Pat Summitt

Tennessee to raise banner in Pat Summitt’s honor before game on January 28

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The University of Tennessee has decided that it will honor head coach emeritus Pat Summitt, raising a banner at Thompson-Boling Arena on January 28 when the Lady Vols host Notre Dame.

Summitt, who won eight national titles and never missed the NCAA tournament in her 31 years as head coach in Knoxville, was diagnosed with early onset dementia before the 2011-12 season and retired in April 2012.

Holly Warlick, a former player and longtime assistant under Summitt, is in her first season as head coach and the Volunteers are currently ranked ninth nationally with a 14-3 record (5-0 SEC).

Five Lady Vols, including Warlick, who played under Summitt currently have their jersey number in the rafters so it only makes sense that the school do the same for her.

“We are thrilled to honor Pat and her outstanding career,” Tennessee athletic director Dave Hart said during Friday’s announcement. “She is a legend who transcends women’s basketball.

“This banner will serve as yet another reminder of the impact Coach Summitt has at our University and throughout the country. Her integrity, class and competitiveness continue to inspire the world of sports and, now, the fight to beat Alzheimer’s.”

In addition to the eight national titles, 18 trips to the Final Four and 31 NCAA tournament appearances, Summitt led Tennessee to 16 SEC regular season and 16 SEC tournament titles.

“It will be quite an honor to join those with a banner already hanging in the rafters at Thompson-Boling Arena,” Summitt said on Friday. “I appreciate the honor and feel very blessed to have been able to spend my entire career at the University of Tennessee. I will be forever grateful for the opportunities afforded me by such a great institution.”

The court at Thompson-Boling Arena was named in Summitt’s honor following a win over Purdue on March 22, 2005. Volunteer fans hope that this pregame ceremony will help push the current team to a memorable win over the Fighting Irish.

Raphielle also writes for the NBE Basketball Report and can be followed on Twitter at @raphiellej.

UNLV’s Stephen Zimmerman out with a knee injury

UNLV forward Stephen Zimmerman Jr. shoots against San Diego State during an NCAA college basketball game Saturday, Jan. 30, 2016, in Las Vegas. (L.E. Baskow/Las Vegas Sun via AP)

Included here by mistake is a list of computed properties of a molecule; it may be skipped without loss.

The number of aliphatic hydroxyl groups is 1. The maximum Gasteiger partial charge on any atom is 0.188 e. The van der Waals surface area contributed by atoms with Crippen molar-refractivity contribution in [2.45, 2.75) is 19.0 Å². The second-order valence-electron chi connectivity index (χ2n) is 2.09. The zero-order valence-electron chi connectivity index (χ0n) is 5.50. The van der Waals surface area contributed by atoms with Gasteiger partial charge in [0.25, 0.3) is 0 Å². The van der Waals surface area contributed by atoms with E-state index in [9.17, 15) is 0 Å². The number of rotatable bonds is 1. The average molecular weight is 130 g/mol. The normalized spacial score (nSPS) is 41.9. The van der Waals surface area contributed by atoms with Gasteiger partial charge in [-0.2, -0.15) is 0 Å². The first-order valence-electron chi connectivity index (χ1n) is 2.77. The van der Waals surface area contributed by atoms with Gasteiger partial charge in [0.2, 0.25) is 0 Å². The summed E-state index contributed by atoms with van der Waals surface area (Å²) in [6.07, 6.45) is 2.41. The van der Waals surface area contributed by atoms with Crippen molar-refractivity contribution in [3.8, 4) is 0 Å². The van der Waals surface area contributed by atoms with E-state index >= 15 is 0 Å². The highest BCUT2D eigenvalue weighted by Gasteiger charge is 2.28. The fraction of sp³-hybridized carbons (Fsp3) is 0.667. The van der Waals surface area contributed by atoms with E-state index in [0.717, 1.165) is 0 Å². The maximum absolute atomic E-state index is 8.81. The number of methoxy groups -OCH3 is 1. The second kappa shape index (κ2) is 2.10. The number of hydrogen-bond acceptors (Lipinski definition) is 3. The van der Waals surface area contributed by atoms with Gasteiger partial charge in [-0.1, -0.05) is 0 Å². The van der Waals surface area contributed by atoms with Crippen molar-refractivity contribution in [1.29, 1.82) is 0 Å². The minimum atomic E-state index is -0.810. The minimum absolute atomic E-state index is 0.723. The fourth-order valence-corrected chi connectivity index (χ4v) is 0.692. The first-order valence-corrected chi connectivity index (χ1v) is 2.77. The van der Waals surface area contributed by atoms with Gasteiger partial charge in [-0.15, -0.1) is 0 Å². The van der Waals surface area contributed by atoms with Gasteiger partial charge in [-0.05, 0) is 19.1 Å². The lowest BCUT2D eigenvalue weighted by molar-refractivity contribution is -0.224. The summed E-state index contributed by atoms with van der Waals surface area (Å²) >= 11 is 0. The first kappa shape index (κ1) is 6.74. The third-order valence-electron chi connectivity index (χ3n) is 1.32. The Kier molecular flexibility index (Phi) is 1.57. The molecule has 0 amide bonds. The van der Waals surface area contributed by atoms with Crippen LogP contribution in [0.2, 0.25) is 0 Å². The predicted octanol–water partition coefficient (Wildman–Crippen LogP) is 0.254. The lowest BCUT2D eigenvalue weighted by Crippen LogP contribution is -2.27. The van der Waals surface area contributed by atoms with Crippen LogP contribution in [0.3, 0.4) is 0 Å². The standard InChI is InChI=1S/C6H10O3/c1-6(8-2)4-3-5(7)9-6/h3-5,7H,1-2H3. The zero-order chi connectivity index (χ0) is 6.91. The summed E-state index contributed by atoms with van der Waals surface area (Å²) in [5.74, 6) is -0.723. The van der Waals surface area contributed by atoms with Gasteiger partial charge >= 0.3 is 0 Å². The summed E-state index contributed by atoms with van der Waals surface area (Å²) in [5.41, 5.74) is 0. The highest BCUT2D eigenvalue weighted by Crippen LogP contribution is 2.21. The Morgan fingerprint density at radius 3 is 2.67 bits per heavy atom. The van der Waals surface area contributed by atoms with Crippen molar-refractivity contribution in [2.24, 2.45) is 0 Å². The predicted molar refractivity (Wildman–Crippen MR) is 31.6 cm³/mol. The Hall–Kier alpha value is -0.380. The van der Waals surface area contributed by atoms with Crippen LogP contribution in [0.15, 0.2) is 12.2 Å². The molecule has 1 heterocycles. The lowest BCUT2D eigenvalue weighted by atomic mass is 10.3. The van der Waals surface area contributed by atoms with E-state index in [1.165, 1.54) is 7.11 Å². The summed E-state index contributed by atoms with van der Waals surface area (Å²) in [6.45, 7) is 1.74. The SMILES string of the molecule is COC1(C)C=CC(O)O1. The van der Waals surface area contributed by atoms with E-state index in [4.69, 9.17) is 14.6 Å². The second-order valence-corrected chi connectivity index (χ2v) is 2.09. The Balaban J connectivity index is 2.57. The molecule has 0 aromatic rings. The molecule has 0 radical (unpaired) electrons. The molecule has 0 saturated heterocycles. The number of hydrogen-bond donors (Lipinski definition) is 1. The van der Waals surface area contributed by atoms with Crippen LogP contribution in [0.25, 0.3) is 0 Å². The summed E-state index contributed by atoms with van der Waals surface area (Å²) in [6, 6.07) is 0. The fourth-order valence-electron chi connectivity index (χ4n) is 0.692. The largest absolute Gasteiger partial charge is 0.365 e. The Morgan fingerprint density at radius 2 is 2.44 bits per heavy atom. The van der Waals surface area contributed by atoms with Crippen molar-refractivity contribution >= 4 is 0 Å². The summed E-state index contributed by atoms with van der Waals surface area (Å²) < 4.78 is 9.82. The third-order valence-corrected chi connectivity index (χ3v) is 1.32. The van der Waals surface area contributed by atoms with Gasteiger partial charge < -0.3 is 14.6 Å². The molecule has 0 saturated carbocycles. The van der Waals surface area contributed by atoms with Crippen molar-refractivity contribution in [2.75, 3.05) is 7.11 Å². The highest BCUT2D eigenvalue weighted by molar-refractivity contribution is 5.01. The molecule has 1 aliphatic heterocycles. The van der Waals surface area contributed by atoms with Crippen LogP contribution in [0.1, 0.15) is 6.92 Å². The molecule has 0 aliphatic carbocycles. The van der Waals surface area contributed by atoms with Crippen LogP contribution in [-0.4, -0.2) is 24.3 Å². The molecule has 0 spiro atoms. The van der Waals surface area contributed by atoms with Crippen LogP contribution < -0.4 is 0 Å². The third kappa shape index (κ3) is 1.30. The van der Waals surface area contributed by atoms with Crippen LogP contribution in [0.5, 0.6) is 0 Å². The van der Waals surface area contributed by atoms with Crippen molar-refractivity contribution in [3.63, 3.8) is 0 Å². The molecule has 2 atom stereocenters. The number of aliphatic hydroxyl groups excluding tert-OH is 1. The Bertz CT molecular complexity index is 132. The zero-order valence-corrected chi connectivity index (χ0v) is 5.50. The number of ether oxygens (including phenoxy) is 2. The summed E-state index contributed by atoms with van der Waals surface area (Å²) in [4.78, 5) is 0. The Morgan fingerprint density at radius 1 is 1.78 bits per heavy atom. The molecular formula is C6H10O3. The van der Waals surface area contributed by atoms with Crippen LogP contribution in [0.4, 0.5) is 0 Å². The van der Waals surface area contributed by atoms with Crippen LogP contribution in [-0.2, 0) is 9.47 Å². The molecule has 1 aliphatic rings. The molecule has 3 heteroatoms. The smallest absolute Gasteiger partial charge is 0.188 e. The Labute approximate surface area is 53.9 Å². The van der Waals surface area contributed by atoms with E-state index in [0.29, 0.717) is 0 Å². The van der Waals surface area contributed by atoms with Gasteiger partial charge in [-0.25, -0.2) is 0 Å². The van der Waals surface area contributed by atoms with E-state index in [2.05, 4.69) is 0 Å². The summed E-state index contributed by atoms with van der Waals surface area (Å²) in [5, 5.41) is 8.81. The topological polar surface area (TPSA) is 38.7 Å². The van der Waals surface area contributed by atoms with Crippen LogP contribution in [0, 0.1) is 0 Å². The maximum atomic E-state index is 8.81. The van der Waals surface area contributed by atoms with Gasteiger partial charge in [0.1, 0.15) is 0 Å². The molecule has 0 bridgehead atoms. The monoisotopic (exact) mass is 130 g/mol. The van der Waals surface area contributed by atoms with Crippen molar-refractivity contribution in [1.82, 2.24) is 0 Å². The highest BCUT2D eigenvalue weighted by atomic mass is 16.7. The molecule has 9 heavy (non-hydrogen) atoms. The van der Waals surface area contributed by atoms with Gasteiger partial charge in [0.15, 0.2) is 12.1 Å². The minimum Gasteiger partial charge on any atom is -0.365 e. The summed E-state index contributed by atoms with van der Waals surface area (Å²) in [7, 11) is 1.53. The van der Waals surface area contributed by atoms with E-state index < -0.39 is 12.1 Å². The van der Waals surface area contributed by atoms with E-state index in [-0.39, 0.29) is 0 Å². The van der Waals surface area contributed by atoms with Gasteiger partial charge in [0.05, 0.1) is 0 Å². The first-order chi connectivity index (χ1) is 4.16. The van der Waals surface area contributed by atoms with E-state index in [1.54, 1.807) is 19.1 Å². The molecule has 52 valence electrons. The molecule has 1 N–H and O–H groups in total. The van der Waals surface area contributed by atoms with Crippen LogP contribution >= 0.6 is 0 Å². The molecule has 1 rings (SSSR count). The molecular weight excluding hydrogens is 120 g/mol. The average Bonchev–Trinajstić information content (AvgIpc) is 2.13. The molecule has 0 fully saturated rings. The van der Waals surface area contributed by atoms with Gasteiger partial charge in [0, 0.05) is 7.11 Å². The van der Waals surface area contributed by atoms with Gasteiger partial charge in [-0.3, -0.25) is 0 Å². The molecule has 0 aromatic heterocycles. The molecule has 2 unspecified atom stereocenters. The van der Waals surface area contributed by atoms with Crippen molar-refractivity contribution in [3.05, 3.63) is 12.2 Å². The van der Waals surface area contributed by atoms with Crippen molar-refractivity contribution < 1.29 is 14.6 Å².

(L.E. Baskow/Las Vegas Sun via AP)
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The injury Stephen Zimmerman suffered on Saturday will keep the star UNLV freshman out for at least a week, a source told NBC Sports.

The injury is not thought to be serious, however. Zimmerman may be kept out for longer as a precaution, but that’s a result of the Runnin’ Rebels being in a situation where the rest of their regular season is relatively meaningless.

They’re not getting an at-large bid to the NCAA tournament regardless of how they finish out league play. With back-up center Ben Carter out with a torn ACL, it’s more important to make sure that Zimmerman, who is averaging 10.6 points and 9.1 boards this season, is totally healthy for the Mountain West tournament.

That tournament, mind you, will be played at UNLV’s Thomas & Mack Center.

So the Runnin’ Rebels, regardless of how poor they’ve played this season, will always have a chance to land an automatic bid.

Anyway, the more interesting aspect of this story is how Zimmerman injured the knee. It was a completely avoidable play that came after the whistle, but I’m not sure it was what you would call a “dirty play”. You tell me:

VIDEO: Buddy Hield is ‘all money’ on game-winning three vs. No. 24 Texas

Oklahoma guard Buddy Hield (24) takes a shot over Oklahoma State forward Chris Oliver during the second half of an NCAA college basketball game in Stillwater, Okla., Wednesday, Jan. 13, 2016. (AP Photo/Brody Schmidt)
(AP Photo/Brody Schmidt)
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With a little more than three minutes left on Monday night, No. 24 Texas held a 57-51 lead on No. 3 Oklahoma in Norman as Jordan Woodard struggled again and Buddy Hield failed to find the rhythm that he had throughout the first three months of the season.

At that point in the game, Hield was 4-for-14 from the floor with 15 points and four turnovers. He had just missed a pair of wide-open threes

“I couldn’t make a shot,” Hield said after the game. But that changed down the stretch. First, Hield finally got a three to drop. On the next possession, he got all the way to the rim and scored. On the following two possessions, he was fouled on a drive to the rim and hit four free throws. And after missing a pull-up jumper, Hield did this:

“I told coach I wanted the ball,” Hield said, “I saw Lammert coming to bite, so I pulled up.”

“It’s all money.”

Hield is already the favorite to win National Player of the Year, and this performance is only going to help his cause further. Think about it like this: Buddy was not good on Monday night, at least according to his (admittedly lofty) standards. But he still finished with 27 points and shook off a cold shooting night just in time to take over down the stretch.

Now think about this: Hield’s head coach has enough confidence in him to hand him the keys in the final minutes despite the fact that he’s struggling and on a team that has two other players that Lon Kruger trusts on game-winning possessions. Think about it. When Oklahoma beat West Virginia at the buzzer, it was Jordan Woodard that the play was drawn up for. When they beat LSU, it was Isaiah Cousins that got the rock on the final possession while Hield was used as a decoy. .

Want to talk about coaching luxuries?

Kruger has three guards that can shoot, penetrate and score, and penetrate and kick, and one of them is the National Player of the Year that doesn’t mind being used as a decoy.